An innovative model of support and newly renovated, home-like living spaces have come together for residents living with dementia at Randwick.
The all-new interiors have been redesigned into several smaller, domestic-scale living, dining and kitchen areas. Watching residents relax in a sunny corner lounge area, or family members make tea at the island bench in one of the two open kitchens, it’s clear that the new environment is already having an impact on quality of life.
“We really want families to be involved, allowing residents to feel like they have continuity of their past life in terms of sharing meal times together and being with their loved ones,” explains Janine Grossman, Director of Professional Services.
A new model for dementia care
The changes go much deeper than the cosmetic improvements to the space, however, as SCU is also a testing ground for the new Montefiore Dementia Model (MDM) that will ultimately be extended to other dementia units across the organisation. Grossman has spent several years researching leading dementia living environments and best practice support around the world, for the past 18 months alongside on-staff Dementia Specialist Dr Jacki Wesson.
The MDM is a tailored application of this knowledge, combining domestic-scale living spaces, the latest behavioural techniques in supporting people with dementia, and new ‘homemaker’ staff who bridge traditional care, dining and lifestyle roles.
“The advantage of integrating this style of living within existing residential care campuses,” Grossman adds, “is the continued access to the breadth of Montefiore’s other leading nursing, clinical and allied health services and staff.”
Daily activities on the menu
According to Dr Wesson, the MDM is based around encouraging people with dementia to be more actively involved with familiar daily activities.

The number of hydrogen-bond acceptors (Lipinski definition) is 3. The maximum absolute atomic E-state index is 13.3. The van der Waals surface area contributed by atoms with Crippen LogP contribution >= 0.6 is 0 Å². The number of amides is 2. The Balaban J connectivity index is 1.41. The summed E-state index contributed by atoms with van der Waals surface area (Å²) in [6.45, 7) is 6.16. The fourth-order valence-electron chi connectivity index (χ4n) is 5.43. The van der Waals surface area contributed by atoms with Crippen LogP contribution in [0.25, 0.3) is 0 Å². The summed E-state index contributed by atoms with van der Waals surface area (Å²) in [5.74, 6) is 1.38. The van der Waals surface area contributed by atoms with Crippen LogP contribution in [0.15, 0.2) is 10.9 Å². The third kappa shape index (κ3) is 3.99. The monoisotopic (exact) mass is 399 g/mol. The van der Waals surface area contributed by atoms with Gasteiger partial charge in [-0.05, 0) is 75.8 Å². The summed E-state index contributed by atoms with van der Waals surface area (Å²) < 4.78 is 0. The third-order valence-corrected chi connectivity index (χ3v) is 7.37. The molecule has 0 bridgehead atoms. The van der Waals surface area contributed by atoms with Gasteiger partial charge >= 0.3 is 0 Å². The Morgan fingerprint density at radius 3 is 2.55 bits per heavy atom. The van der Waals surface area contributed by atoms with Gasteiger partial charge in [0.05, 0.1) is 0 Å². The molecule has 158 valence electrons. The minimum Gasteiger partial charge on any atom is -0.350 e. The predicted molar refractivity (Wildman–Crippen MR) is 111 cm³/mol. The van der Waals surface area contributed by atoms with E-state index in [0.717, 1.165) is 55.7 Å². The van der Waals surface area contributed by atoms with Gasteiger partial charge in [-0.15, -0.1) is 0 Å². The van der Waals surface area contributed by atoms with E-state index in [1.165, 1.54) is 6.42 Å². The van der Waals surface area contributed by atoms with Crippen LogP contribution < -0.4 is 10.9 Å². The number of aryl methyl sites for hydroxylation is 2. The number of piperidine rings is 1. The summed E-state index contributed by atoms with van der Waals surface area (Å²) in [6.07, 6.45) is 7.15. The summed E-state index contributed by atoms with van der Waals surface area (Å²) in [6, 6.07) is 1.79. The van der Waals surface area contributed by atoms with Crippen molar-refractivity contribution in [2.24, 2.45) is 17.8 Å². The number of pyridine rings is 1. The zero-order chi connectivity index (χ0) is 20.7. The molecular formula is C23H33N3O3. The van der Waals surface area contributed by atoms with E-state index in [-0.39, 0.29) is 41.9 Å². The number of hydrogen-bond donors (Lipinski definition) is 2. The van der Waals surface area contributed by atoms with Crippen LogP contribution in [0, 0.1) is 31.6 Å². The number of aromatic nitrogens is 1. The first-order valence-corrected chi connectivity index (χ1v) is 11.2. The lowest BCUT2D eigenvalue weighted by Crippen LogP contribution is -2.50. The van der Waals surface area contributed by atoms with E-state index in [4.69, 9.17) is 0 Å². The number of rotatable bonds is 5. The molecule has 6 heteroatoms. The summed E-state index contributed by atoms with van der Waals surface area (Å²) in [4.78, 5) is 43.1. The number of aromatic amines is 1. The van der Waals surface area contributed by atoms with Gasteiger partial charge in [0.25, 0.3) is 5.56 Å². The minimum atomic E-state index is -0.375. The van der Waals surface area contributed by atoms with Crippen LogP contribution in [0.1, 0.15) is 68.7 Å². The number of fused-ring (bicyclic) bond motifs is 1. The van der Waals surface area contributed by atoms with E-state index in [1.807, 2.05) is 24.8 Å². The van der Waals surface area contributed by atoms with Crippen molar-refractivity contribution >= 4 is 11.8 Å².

“Home-based activities – cooking, cleaning, gardening, laundry – are often familiar tasks that are relatively easy to participate in for people with cognitive impairment,” she says.
The model also focuses on supporting changed or responsive behaviours and quality of life through environment and activities. “The way we support people living with dementia is really in quite an exciting space at the moment,” adds Dr Wesson.
While homemakers are undergoing training in how to enable residents to participate in this way, it’s also a learning experience for residents. People who have been living in residential care for some time will be encouraged to re-learn some of their daily life skills. “As with all these types of skills, if you don’t use it, you lose it,” Wesson explains. Those coming from their own home into the new dementia living space will be encouraged to maintain participation in the things they enjoyed doing when living independently.
Interior designer Lisa Stein usually applies her talents to private residences, which is precisely why she was selected to plan the living spaces and finishes of the new SCU. “It’s been a challenge, but so rewarding to see it all come together,” Stein says of collaborating with the team to create the feel of a high-end home, at the same time ensuring that it met the needs of a working aged care unit and the new MDM. The result is an elegant, welcoming and practical space filled with shared wooden dining tables, comfortable seating grouped into various living zones, and stylish décor accents. As with any home, the kitchens are the heart of the new SCU, featuring stone-clad island benches and domestic appliances. Homemakers and dining staff bake and prepare food here, and residents are encouraged to participate in food preparation. Seating around the islands make them a hub for interaction and leisure and lifestyle activities.
For more information on the new Randwick Dementia Living area or to arrange a tour, please contact the Residential Accommodation team.